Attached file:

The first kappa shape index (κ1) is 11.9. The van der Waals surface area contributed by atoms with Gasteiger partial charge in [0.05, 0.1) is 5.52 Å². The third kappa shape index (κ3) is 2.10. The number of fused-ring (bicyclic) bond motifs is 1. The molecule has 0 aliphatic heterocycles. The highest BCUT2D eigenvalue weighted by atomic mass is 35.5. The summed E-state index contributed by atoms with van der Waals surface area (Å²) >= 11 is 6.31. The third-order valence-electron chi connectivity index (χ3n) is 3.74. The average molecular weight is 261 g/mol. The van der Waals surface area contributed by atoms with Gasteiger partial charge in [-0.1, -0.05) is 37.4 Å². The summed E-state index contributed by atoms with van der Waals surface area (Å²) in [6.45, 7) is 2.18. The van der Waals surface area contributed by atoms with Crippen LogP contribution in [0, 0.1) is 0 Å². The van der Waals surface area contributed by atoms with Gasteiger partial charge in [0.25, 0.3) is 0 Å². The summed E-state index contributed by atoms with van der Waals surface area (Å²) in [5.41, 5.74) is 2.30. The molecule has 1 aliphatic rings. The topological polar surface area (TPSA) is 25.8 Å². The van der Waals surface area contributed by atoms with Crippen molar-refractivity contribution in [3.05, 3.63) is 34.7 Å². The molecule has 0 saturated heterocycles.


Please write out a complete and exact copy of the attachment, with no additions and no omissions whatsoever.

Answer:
The first kappa shape index (κ1) is 11.9. The van der Waals surface area contributed by atoms with Gasteiger partial charge in [0.05, 0.1) is 5.52 Å². The third kappa shape index (κ3) is 2.10. The number of fused-ring (bicyclic) bond motifs is 1. The molecule has 0 aliphatic heterocycles. The highest BCUT2D eigenvalue weighted by atomic mass is 35.5. The summed E-state index contributed by atoms with van der Waals surface area (Å²) >= 11 is 6.31. The third-order valence-electron chi connectivity index (χ3n) is 3.74. The average molecular weight is 261 g/mol. The van der Waals surface area contributed by atoms with Gasteiger partial charge in [-0.1, -0.05) is 37.4 Å². The summed E-state index contributed by atoms with van der Waals surface area (Å²) in [6.45, 7) is 2.18. The van der Waals surface area contributed by atoms with Crippen LogP contribution in [0, 0.1) is 0 Å². The van der Waals surface area contributed by atoms with Gasteiger partial charge in [0.25, 0.3) is 0 Å². The summed E-state index contributed by atoms with van der Waals surface area (Å²) in [5.41, 5.74) is 2.30. The molecule has 1 aliphatic rings. The topological polar surface area (TPSA) is 25.8 Å². The van der Waals surface area contributed by atoms with Crippen molar-refractivity contribution in [3.05, 3.63) is 34.7 Å². The molecule has 0 saturated heterocycles.